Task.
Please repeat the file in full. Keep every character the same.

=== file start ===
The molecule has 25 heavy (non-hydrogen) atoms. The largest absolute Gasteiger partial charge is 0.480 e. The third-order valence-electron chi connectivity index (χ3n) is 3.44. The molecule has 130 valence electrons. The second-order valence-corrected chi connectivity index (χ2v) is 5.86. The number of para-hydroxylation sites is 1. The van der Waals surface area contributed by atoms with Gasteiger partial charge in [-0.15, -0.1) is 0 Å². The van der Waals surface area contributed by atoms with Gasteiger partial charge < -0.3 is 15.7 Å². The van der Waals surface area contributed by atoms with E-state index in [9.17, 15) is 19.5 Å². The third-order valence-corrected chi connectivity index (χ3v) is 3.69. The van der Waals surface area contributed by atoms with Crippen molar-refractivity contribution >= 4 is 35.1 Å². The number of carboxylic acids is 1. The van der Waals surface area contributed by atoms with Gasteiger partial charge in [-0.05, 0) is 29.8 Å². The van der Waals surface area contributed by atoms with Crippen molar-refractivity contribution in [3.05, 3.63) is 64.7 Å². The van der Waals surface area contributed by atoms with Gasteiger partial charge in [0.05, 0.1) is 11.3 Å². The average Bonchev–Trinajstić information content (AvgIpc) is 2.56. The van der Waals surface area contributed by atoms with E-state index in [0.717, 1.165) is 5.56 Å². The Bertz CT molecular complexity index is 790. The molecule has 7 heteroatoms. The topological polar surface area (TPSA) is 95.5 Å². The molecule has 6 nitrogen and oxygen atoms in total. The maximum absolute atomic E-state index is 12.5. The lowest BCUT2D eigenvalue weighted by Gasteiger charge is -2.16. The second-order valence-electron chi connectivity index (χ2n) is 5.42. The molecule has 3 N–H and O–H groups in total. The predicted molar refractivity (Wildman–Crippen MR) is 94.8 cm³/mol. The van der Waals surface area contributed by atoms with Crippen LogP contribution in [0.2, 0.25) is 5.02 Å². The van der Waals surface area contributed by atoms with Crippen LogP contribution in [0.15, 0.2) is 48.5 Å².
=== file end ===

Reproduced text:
The molecule has 25 heavy (non-hydrogen) atoms. The largest absolute Gasteiger partial charge is 0.480 e. The third-order valence-electron chi connectivity index (χ3n) is 3.44. The molecule has 130 valence electrons. The second-order valence-corrected chi connectivity index (χ2v) is 5.86. The number of para-hydroxylation sites is 1. The van der Waals surface area contributed by atoms with Gasteiger partial charge in [-0.15, -0.1) is 0 Å². The van der Waals surface area contributed by atoms with Gasteiger partial charge < -0.3 is 15.7 Å². The van der Waals surface area contributed by atoms with E-state index in [9.17, 15) is 19.5 Å². The third-order valence-corrected chi connectivity index (χ3v) is 3.69. The van der Waals surface area contributed by atoms with Crippen molar-refractivity contribution >= 4 is 35.1 Å². The number of carboxylic acids is 1. The van der Waals surface area contributed by atoms with Gasteiger partial charge in [-0.05, 0) is 29.8 Å². The van der Waals surface area contributed by atoms with Crippen molar-refractivity contribution in [3.05, 3.63) is 64.7 Å². The van der Waals surface area contributed by atoms with Gasteiger partial charge in [0.05, 0.1) is 11.3 Å². The average Bonchev–Trinajstić information content (AvgIpc) is 2.56. The van der Waals surface area contributed by atoms with E-state index in [0.717, 1.165) is 5.56 Å². The Bertz CT molecular complexity index is 790. The molecule has 7 heteroatoms. The topological polar surface area (TPSA) is 95.5 Å². The molecule has 6 nitrogen and oxygen atoms in total. The maximum absolute atomic E-state index is 12.5. The lowest BCUT2D eigenvalue weighted by Gasteiger charge is -2.16. The second-order valence-electron chi connectivity index (χ2n) is 5.42. The molecule has 3 N–H and O–H groups in total. The predicted molar refractivity (Wildman–Crippen MR) is 94.8 cm³/mol. The van der Waals surface area contributed by atoms with Crippen LogP contribution in [0.2, 0.25) is 5.02 Å². The van der Waals surface area contributed by atoms with Crippen LogP contribution in [0.15, 0.2) is 48.5 Å².